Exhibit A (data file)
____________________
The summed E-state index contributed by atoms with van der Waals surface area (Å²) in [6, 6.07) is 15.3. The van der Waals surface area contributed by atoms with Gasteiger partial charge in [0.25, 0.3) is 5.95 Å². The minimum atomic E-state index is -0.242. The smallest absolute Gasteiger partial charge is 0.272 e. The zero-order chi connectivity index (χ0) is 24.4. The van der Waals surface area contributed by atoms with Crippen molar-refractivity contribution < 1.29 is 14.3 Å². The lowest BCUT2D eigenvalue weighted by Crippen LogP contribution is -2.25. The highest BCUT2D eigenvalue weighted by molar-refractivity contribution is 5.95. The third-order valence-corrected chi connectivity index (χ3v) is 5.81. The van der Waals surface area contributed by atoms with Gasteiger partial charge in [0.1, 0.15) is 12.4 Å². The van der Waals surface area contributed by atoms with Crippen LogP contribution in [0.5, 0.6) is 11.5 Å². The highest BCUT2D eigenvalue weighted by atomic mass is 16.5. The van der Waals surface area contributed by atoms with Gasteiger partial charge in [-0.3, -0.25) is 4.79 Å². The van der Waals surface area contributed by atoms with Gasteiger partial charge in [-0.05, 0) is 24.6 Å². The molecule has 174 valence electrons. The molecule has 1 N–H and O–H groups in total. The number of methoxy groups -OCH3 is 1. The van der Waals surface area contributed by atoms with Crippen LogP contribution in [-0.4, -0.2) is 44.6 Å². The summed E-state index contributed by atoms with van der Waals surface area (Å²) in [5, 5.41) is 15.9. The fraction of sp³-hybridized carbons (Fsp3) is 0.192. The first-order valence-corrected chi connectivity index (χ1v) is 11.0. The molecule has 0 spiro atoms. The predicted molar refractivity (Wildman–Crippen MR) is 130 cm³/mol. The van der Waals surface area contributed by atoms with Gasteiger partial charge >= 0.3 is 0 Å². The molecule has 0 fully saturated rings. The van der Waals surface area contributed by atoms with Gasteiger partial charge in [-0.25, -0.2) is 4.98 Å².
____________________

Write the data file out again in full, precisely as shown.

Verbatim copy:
The summed E-state index contributed by atoms with van der Waals surface area (Å²) in [6, 6.07) is 15.3. The van der Waals surface area contributed by atoms with Gasteiger partial charge in [0.25, 0.3) is 5.95 Å². The minimum atomic E-state index is -0.242. The smallest absolute Gasteiger partial charge is 0.272 e. The zero-order chi connectivity index (χ0) is 24.4. The van der Waals surface area contributed by atoms with Crippen molar-refractivity contribution < 1.29 is 14.3 Å². The lowest BCUT2D eigenvalue weighted by Crippen LogP contribution is -2.25. The highest BCUT2D eigenvalue weighted by molar-refractivity contribution is 5.95. The third-order valence-corrected chi connectivity index (χ3v) is 5.81. The van der Waals surface area contributed by atoms with Gasteiger partial charge in [0.1, 0.15) is 12.4 Å². The van der Waals surface area contributed by atoms with Crippen LogP contribution in [0.5, 0.6) is 11.5 Å². The highest BCUT2D eigenvalue weighted by atomic mass is 16.5. The van der Waals surface area contributed by atoms with Gasteiger partial charge in [-0.3, -0.25) is 4.79 Å². The van der Waals surface area contributed by atoms with Gasteiger partial charge in [-0.05, 0) is 24.6 Å². The molecule has 174 valence electrons. The molecule has 1 N–H and O–H groups in total. The number of methoxy groups -OCH3 is 1. The van der Waals surface area contributed by atoms with Crippen LogP contribution in [-0.4, -0.2) is 44.6 Å². The summed E-state index contributed by atoms with van der Waals surface area (Å²) in [5, 5.41) is 15.9. The fraction of sp³-hybridized carbons (Fsp3) is 0.192. The first-order valence-corrected chi connectivity index (χ1v) is 11.0. The molecule has 0 spiro atoms. The predicted molar refractivity (Wildman–Crippen MR) is 130 cm³/mol. The van der Waals surface area contributed by atoms with Gasteiger partial charge >= 0.3 is 0 Å². The molecule has 0 fully saturated rings. The van der Waals surface area contributed by atoms with Gasteiger partial charge in [-0.25, -0.2) is 4.98 Å².